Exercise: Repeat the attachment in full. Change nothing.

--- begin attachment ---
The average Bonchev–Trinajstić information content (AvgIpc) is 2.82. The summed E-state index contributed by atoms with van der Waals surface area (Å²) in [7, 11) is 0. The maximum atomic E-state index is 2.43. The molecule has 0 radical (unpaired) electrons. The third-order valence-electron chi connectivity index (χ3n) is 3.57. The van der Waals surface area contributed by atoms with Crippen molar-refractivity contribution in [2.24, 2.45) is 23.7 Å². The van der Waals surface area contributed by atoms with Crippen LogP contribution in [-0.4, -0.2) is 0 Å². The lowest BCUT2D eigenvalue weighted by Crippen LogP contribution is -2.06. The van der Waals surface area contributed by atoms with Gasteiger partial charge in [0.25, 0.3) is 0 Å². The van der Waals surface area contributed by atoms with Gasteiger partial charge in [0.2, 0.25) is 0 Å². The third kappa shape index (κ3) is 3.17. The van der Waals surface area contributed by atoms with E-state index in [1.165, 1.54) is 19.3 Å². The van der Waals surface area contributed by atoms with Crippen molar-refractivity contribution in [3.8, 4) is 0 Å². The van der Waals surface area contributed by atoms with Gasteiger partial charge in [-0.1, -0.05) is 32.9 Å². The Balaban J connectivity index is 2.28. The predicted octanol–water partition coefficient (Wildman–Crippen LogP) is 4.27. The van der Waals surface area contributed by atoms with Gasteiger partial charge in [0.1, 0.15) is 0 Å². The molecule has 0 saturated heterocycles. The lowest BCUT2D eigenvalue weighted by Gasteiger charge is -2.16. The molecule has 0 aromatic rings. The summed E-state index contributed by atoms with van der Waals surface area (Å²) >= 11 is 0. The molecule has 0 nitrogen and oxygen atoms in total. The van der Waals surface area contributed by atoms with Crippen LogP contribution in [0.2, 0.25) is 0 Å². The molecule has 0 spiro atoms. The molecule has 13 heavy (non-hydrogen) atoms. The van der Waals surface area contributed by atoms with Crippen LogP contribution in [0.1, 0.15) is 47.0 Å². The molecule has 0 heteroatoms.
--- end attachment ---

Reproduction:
The average Bonchev–Trinajstić information content (AvgIpc) is 2.82. The summed E-state index contributed by atoms with van der Waals surface area (Å²) in [7, 11) is 0. The maximum atomic E-state index is 2.43. The molecule has 0 radical (unpaired) electrons. The third-order valence-electron chi connectivity index (χ3n) is 3.57. The van der Waals surface area contributed by atoms with Crippen molar-refractivity contribution in [2.24, 2.45) is 23.7 Å². The van der Waals surface area contributed by atoms with Crippen LogP contribution in [-0.4, -0.2) is 0 Å². The lowest BCUT2D eigenvalue weighted by Crippen LogP contribution is -2.06. The van der Waals surface area contributed by atoms with Gasteiger partial charge in [0.25, 0.3) is 0 Å². The van der Waals surface area contributed by atoms with Gasteiger partial charge in [0.2, 0.25) is 0 Å². The third kappa shape index (κ3) is 3.17. The van der Waals surface area contributed by atoms with E-state index in [1.165, 1.54) is 19.3 Å². The van der Waals surface area contributed by atoms with Crippen molar-refractivity contribution in [3.8, 4) is 0 Å². The van der Waals surface area contributed by atoms with Gasteiger partial charge in [-0.1, -0.05) is 32.9 Å². The Balaban J connectivity index is 2.28. The predicted octanol–water partition coefficient (Wildman–Crippen LogP) is 4.27. The van der Waals surface area contributed by atoms with Gasteiger partial charge in [0.1, 0.15) is 0 Å². The molecule has 0 saturated heterocycles. The lowest BCUT2D eigenvalue weighted by Gasteiger charge is -2.16. The molecule has 0 aromatic rings. The summed E-state index contributed by atoms with van der Waals surface area (Å²) >= 11 is 0. The molecule has 0 nitrogen and oxygen atoms in total. The van der Waals surface area contributed by atoms with Crippen LogP contribution in [0.2, 0.25) is 0 Å². The molecule has 0 spiro atoms. The molecule has 13 heavy (non-hydrogen) atoms. The van der Waals surface area contributed by atoms with Crippen LogP contribution in [0.1, 0.15) is 47.0 Å². The molecule has 0 heteroatoms.